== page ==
Dr. Doyle, Irene's family physician, testified that although he felt communication was adequate to treat her, the communication was limited and difficult. He admitted that Irene could not ask questions of him and that rarely, if ever, did she or plaintiff write notes to him. He also testified that the extent of the conversation with Irene was to let her know that she was very sick and to pat her on the head or shoulder. Dr. Doyle, however, did not feel he needed an interpreter as he felt he could communicate through Melissa. In essence, plaintiff presented proof from which a reasonable juror could have concluded that throughout the course of Irene's hospitalizations neither she nor plaintiff was able to effectively communicate with the doctors and staff, at least when they attempted to discuss her medical condition and the care and treatment that the doctors determined were required.

On the other hand, defendants provided evidence from which a reasonable juror could have rejected much of plaintiff's and his daughter's testimony as to plaintiff's and Irene's limited ability to communicate and Melissa's disavowel of any involvement in the communication with the doctors. For instance, at trial, both nurses and doctors testified that their communication with plaintiff and Irene was adequate and that both understood the medical staff. Although denied by plaintiff, there was ample evidence presented to the jury that they both could lip-read, write notes and read simple printed material. Dr. Doyle, for instance, testified that he and the hospital staff communicated extensively with Irene and plaintiff through written notes, hand signals, and by using Melissa and Irene's pastor as interpreters. Nurse Vadas also testified that although she had noted on the hospital chart that there was a communication barrier, she considered that the problem had been solved through the use of written notes.*fn2


On appeal, plaintiff contends in points I, II and III that the judge erred in denying plaintiff's pretrial motion for summary judgment and in denying his trial motion for directed verdict on liability. The motion record and the trial record are not significantly different except that testimony was provided through witnesses during the trial as opposed to submission of deposition testimony. Both records clearly present disputes of material issues of fact such that both the motion for summary judgment and the motion for directed verdict were properly denied. We have considered plaintiff's contentions raised in points I, II and III and conclude they do not require further discussion. R. 2:11-3(e)(1)(E). Equally so, we are convinced plaintiff's contention in point IV that the trial judge abused her discretion in excluding four of plaintiff's non-party deaf witnesses is without merit and does not require further discussion. R. 2:11-3(e)(1)(E).


a. Points V and VI – The Weight of the Evidence and Jury Charge

In points V, plaintiff contends the verdict was against the weight of the evidence and the judge, therefore, erroneously denied his motion for a new trial. In point VI, he contends that the jury charge was erroneous in certain respects. As to the latter, we do not find merit to plaintiff's precise claims of error. We observe in this respect that the charge was extensively discussed during a recorded two day charge conference, and that it was a product of much of plaintiff's requests. The aspects of the charge now claimed to be error were not objected to below. Nonetheless, our consideration of the evidence here in the context of our new trial scope of review convinces us that a miscarriage of justice occurred and that certain deficiencies in the charge, not raised by counsel but perceived by us, are the culprits.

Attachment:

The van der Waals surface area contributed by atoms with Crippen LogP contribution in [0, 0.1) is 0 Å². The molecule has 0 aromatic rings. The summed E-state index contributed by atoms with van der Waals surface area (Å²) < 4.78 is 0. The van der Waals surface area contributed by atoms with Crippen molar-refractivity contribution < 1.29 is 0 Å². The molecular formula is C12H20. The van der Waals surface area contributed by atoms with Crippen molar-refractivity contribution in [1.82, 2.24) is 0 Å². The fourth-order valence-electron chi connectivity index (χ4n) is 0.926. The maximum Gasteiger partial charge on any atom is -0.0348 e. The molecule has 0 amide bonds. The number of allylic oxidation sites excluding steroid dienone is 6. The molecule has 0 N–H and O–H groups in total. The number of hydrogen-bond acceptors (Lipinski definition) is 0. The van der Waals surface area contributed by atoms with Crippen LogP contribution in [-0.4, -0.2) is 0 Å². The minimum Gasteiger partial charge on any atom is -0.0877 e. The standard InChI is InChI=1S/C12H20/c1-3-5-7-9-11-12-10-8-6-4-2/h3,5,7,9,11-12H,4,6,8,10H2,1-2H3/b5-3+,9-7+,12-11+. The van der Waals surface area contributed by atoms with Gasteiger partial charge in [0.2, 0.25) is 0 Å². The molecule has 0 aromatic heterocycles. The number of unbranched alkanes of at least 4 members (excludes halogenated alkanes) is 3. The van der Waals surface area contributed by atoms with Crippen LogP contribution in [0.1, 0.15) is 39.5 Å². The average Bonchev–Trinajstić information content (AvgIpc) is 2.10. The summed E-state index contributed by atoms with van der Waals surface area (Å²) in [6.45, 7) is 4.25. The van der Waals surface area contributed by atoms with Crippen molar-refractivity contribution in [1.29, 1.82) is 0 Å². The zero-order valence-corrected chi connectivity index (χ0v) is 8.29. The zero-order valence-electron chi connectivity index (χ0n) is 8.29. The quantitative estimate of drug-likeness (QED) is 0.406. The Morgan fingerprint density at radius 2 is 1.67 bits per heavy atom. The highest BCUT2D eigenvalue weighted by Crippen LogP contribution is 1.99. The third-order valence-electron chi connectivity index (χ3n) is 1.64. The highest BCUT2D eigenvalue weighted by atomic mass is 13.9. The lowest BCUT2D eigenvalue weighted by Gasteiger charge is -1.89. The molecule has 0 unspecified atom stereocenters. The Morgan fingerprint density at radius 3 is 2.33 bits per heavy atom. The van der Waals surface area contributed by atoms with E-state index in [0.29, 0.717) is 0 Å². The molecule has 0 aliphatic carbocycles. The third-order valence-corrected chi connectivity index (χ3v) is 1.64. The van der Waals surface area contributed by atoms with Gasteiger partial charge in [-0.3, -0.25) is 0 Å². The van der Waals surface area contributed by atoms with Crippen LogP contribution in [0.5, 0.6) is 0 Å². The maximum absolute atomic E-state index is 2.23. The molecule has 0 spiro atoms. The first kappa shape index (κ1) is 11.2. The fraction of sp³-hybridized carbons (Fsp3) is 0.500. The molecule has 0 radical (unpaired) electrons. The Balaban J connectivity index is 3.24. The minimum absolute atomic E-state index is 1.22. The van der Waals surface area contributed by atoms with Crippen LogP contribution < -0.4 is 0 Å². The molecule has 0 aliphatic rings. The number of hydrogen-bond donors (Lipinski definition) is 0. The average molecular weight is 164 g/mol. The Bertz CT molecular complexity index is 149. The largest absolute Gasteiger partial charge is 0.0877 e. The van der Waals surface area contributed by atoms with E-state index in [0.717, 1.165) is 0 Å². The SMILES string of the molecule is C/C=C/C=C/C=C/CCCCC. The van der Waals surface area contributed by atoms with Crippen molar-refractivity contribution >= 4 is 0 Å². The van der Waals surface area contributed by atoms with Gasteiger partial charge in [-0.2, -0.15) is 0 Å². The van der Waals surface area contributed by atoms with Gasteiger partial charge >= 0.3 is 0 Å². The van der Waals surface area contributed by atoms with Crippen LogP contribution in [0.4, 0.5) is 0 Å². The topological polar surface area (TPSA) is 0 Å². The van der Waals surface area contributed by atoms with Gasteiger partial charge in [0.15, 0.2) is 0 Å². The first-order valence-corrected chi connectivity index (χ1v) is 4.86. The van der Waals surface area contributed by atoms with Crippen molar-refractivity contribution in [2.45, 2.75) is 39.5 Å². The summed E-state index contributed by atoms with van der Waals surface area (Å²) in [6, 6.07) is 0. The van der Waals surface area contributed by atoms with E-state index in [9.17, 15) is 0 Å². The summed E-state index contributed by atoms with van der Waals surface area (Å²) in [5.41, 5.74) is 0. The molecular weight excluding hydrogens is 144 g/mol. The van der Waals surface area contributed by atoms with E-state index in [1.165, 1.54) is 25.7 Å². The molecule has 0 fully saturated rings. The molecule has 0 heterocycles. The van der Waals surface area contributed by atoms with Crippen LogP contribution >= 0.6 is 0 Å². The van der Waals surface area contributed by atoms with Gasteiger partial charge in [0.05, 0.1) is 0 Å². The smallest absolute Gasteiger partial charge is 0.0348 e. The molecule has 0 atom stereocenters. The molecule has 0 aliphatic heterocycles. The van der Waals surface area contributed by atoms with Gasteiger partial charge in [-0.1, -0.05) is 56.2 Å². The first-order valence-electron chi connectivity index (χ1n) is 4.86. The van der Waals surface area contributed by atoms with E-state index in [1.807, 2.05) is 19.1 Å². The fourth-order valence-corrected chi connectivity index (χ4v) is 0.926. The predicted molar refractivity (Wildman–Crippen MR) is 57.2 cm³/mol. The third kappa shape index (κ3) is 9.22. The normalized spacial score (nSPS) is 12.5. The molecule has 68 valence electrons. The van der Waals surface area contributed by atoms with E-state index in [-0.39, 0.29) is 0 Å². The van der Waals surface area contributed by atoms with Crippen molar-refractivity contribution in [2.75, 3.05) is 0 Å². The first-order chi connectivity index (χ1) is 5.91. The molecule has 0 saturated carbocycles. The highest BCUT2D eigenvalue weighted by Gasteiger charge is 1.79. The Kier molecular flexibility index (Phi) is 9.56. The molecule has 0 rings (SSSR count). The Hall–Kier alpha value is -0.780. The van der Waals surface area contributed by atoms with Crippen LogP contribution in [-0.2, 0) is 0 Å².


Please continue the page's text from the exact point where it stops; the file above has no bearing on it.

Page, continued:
As to the new trial motion, neither the trial judge, nor we in our review thereof, are to act as a thirteenth juror. A trial judge should not overturn a jury verdict as against the weight of the evidence unless, "having given due regard to the opportunity of the jury to pass upon the credibility of the witnesses, it clearly and convincingly appears that there was a miscarriage of justice under the law." R. 4:49-1(a). The trial judge must canvass the record, not to balance the persuasiveness of the evidence on one side as against the other but, rather, to determine whether reasonable minds might accept the evidence as adequate to support the jury verdict. Dolson v. Anastasia, 55 N.J. 2, 6 (1969). We are reminded, though, that our review is not limited to a determination of whether the trial court committed an abuse of discretion but, rather, we must make our own determination as to whether or not there was a miscarriage of justice, deferring to the trial judge only with respect to those intangible aspects of the case not transmitted by the written record -- such as witness credibility, demeanor and the feel of the case. Id. at 6-7; R. 2:10-1.

In denying plaintiff's motion for a new trial here, the trial judge said:

The record has things both pro and con on ability to communicate. . . .

The court's belief is that you have to look from the perspective of the hospital whether or not they were able to communicate with Ms. Borngesser and that it was up to the jury to make that decision.

The defendant had argued and the plaintiffs themselves had made an overarching issue of credibility whether or not the plaintiffs had asked for an interpreter. It was counsel for plaintiff's position that there's no obligation for the Borngessers to have asked for an interpreter and that is no doubt correct.

The problem is that at every moment the plaintiffs were saying that they had asked for an interpreter and that no one ever got them an interpreter. And there's no notes that reflect ...